• Critical multiplism is also concerned with reducing bias, in the recognition that no one approach or measure is perfect or without bias. As a result, both triangulation and critical multiplism seek to eliminate inherent bias in the research methods chosen. However, critical multiplism goes further in that it encourages the exhaustive study of phenomena from as many different perspectives as possible, given that the recognition that theory is a huge fishnet of complex, mutually interacting relationships among constructs or variables. Further, triangulation frequently is presented as being conducted by a lone researcher of a group of researchers working in tandem to study a phenomenon. In contrast, critical mutiplism does not require that researchers work in tandem, rather they may be working in vastly different regions of the globe, working in isolation, yet studying similar phenomena in different ways.
  • Is is the essential critique and scrutiny of the multiple ways of studying the phenomena that distinguishes critical multiplism from triangulation. Critical multiplism is an encouragement to all researchers to be open to all of the possible ways of examining phenomena in an effort to arrive at warranted knowledge claims. This openness is part of the reason for critical multiplists' desire to involve multiple stakeholders, beyond mere investigators, in the process of research.

5. List a few major technical problems with data collection in evaluation. (p. 358)
  • Unclear directions lead to inappropriate responses, or the instrument is insensitive or off-target. (Always pilot-test your methods.)
  • Inexperienced data collectors reduce the quality of the information being collected. (Always include extensive training and trial runs. Eliminate potential problem staff before they hit the field. Monitor and document data collection procedures.)
  • Partial or complete loss of information occurs. (Duplicate files and records; keep records and raw data under lock and key at all times.)
  • Information is recorded incorrectly. (Always check data collection in progress. Cross-checks of recorded information are frequently necessary.)
  • Outright fraud occurs. (Always have more than one person supplying data. Compare information, looking for the "hard to believe."
  • Procedures break down. (Keep logistics simple. Supervise while minimizing control for responsible evaluation staff. Keep copies of irreplaceable instruments, raw data, records, and the like.)
  • One of the newer issues in experimental designs concerns the failure to adequately consider statistical power in planning designs. As a result, Type II errors, or failure to find significant differences between groups when such differences really exist, occur far more frequently than we are aware. Such errors can cause us to reject beneficial programs because we believe they make no difference when, in fact, small sample sizes and/or large group variability may have limited our ability to detect differences. Lipsey (1990) discusses methods for planning designs to avoid such problems. (p. 317)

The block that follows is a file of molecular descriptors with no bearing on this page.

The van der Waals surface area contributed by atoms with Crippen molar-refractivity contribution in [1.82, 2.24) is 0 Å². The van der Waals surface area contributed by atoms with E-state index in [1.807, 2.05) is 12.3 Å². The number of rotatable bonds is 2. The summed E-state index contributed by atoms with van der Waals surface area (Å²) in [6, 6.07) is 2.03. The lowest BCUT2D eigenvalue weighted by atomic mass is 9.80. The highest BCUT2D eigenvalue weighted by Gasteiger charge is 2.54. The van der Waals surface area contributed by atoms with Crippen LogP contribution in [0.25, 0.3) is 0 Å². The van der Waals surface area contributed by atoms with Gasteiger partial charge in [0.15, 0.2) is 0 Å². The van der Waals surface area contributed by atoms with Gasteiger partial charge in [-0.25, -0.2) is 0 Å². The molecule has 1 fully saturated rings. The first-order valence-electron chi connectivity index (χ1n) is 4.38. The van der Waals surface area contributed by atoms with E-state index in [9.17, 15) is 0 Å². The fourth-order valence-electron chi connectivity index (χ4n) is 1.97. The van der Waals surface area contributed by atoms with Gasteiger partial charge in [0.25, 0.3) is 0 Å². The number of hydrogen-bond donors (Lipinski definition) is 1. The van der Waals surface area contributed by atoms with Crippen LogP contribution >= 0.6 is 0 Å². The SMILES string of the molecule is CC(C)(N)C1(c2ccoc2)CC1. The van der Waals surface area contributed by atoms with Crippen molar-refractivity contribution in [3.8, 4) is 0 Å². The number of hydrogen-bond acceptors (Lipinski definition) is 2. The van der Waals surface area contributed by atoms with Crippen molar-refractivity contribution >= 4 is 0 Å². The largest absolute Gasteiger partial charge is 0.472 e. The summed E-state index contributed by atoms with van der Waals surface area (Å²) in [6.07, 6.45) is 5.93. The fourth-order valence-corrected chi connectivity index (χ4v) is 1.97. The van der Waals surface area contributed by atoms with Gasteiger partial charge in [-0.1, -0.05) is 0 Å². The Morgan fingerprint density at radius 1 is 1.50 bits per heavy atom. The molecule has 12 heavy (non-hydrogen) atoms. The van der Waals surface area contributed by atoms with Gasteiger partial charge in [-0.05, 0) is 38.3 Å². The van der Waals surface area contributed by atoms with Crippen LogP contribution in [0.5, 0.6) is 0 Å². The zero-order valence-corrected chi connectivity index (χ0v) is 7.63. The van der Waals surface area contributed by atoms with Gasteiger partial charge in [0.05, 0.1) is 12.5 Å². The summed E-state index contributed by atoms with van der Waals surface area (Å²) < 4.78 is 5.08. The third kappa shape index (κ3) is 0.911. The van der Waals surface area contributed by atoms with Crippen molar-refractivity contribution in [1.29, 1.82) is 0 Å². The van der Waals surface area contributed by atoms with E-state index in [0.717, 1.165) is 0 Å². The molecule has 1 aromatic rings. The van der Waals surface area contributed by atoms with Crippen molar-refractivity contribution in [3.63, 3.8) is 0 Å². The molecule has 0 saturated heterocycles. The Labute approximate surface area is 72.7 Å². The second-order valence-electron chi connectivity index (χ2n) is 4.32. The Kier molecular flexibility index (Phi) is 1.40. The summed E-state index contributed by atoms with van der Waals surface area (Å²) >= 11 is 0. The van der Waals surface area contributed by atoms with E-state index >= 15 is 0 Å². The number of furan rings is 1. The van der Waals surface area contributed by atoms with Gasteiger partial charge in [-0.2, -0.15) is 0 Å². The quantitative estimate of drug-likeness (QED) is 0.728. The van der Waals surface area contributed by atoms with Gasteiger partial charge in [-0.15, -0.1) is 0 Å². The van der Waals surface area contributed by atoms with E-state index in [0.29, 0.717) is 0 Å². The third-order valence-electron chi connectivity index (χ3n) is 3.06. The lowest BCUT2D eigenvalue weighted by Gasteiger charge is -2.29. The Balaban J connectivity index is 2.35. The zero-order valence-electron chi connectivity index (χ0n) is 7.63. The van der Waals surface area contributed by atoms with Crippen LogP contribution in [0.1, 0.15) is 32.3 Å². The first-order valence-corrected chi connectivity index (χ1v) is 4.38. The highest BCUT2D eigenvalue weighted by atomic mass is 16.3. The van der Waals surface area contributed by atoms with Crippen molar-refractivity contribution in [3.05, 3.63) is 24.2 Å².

6. How are experimental designs related to data collection methods employed?
  • I think this question should be, "How are experimental designs, related to data collection methods, employed?" (insert commas)
  • Experimental designs are case controlled studies which use random sampling practices to place subjects in control groups and experimental groups and then compare the differences in outcomes. (p. 311)
7. Is sampling an issue in performing program evaluations, normally? When is it not an issue?
  • To answer most evaluation questions, data will be gathered from the entire population because the population of interest is relatively small and external validity, or generalizability, beyond the group of interest is not a priority. Methods of random sampling can be used when the group is large and generalizability is important. Purposive sampling is useful when information is being collected from small numbers of individuals or units. In these cases, the purpose is not generalizability, but description and generation of new ideas. (not an issue: small units, versus it is an issue:larger units) (p. 331/2)
  • Must choose the appropriate sample size to have confidence in validity and credibility for the general audience for the study. (p. 322)
  • When groups are small it is best to collect information from all of them. However, when data collection becomes costly, as with interviews or observations, sampling is necessary. Some might think that random sampling should always be used. However, random sampling for interviews and observations could result in data that are representative but not very useful for the intended purpose. (p. 330)
8. Define cost-benefit analysis, cost-effective analysis, cost-utility analysis, and cost -feasibility analysis.
  • cost analysis- The process of determining all the significant costs of something. This is a highly skilled process and for a long time in the history of evaluation was ignored or treated as a minor consideration, probably because in the early days, the evaluands were all programs already paid for by the state. Various species of cost analysis are useful for different purposes (link):